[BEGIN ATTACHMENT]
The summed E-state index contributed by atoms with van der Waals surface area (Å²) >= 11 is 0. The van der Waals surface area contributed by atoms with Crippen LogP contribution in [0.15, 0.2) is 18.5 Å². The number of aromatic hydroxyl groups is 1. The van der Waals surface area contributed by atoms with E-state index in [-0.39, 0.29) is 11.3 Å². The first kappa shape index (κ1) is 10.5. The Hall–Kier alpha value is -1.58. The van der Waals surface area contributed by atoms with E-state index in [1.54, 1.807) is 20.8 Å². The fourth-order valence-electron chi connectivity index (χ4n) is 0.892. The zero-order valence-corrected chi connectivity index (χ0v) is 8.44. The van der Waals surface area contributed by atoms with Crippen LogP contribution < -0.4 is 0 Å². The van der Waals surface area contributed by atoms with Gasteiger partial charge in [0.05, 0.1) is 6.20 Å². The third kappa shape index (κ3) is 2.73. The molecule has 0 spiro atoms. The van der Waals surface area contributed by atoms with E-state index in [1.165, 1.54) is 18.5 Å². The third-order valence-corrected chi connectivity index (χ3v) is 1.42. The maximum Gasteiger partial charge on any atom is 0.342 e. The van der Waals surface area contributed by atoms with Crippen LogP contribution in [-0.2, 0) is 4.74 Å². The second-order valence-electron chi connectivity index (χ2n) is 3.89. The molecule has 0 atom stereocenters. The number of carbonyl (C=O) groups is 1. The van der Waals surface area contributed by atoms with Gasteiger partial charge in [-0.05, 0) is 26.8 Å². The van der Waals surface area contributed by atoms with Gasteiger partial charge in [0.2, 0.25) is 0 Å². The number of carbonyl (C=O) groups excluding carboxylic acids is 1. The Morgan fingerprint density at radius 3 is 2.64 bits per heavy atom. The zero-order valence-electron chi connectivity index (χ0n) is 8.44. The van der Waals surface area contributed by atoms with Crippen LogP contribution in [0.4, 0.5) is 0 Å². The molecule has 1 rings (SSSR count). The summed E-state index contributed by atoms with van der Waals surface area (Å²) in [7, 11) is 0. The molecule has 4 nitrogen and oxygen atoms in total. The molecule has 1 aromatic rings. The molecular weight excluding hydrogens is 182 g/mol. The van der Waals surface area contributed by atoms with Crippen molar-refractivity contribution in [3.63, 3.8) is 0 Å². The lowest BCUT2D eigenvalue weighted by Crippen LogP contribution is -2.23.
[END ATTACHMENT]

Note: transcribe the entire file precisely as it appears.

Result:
The summed E-state index contributed by atoms with van der Waals surface area (Å²) >= 11 is 0. The van der Waals surface area contributed by atoms with Crippen LogP contribution in [0.15, 0.2) is 18.5 Å². The number of aromatic hydroxyl groups is 1. The van der Waals surface area contributed by atoms with E-state index in [-0.39, 0.29) is 11.3 Å². The first kappa shape index (κ1) is 10.5. The Hall–Kier alpha value is -1.58. The van der Waals surface area contributed by atoms with E-state index in [1.54, 1.807) is 20.8 Å². The fourth-order valence-electron chi connectivity index (χ4n) is 0.892. The zero-order valence-corrected chi connectivity index (χ0v) is 8.44. The van der Waals surface area contributed by atoms with Crippen LogP contribution < -0.4 is 0 Å². The van der Waals surface area contributed by atoms with Gasteiger partial charge in [0.05, 0.1) is 6.20 Å². The third kappa shape index (κ3) is 2.73. The molecule has 0 spiro atoms. The van der Waals surface area contributed by atoms with E-state index in [1.165, 1.54) is 18.5 Å². The third-order valence-corrected chi connectivity index (χ3v) is 1.42. The maximum Gasteiger partial charge on any atom is 0.342 e. The van der Waals surface area contributed by atoms with Crippen LogP contribution in [-0.2, 0) is 4.74 Å². The second-order valence-electron chi connectivity index (χ2n) is 3.89. The molecule has 0 atom stereocenters. The number of carbonyl (C=O) groups is 1. The van der Waals surface area contributed by atoms with Gasteiger partial charge in [-0.05, 0) is 26.8 Å². The van der Waals surface area contributed by atoms with Gasteiger partial charge in [0.2, 0.25) is 0 Å². The number of carbonyl (C=O) groups excluding carboxylic acids is 1. The Morgan fingerprint density at radius 3 is 2.64 bits per heavy atom. The zero-order valence-electron chi connectivity index (χ0n) is 8.44. The van der Waals surface area contributed by atoms with Crippen LogP contribution in [0.4, 0.5) is 0 Å². The molecule has 1 rings (SSSR count). The summed E-state index contributed by atoms with van der Waals surface area (Å²) in [7, 11) is 0. The molecule has 4 nitrogen and oxygen atoms in total. The molecule has 1 aromatic rings. The molecular weight excluding hydrogens is 182 g/mol. The van der Waals surface area contributed by atoms with Crippen molar-refractivity contribution in [3.63, 3.8) is 0 Å². The lowest BCUT2D eigenvalue weighted by Crippen LogP contribution is -2.23.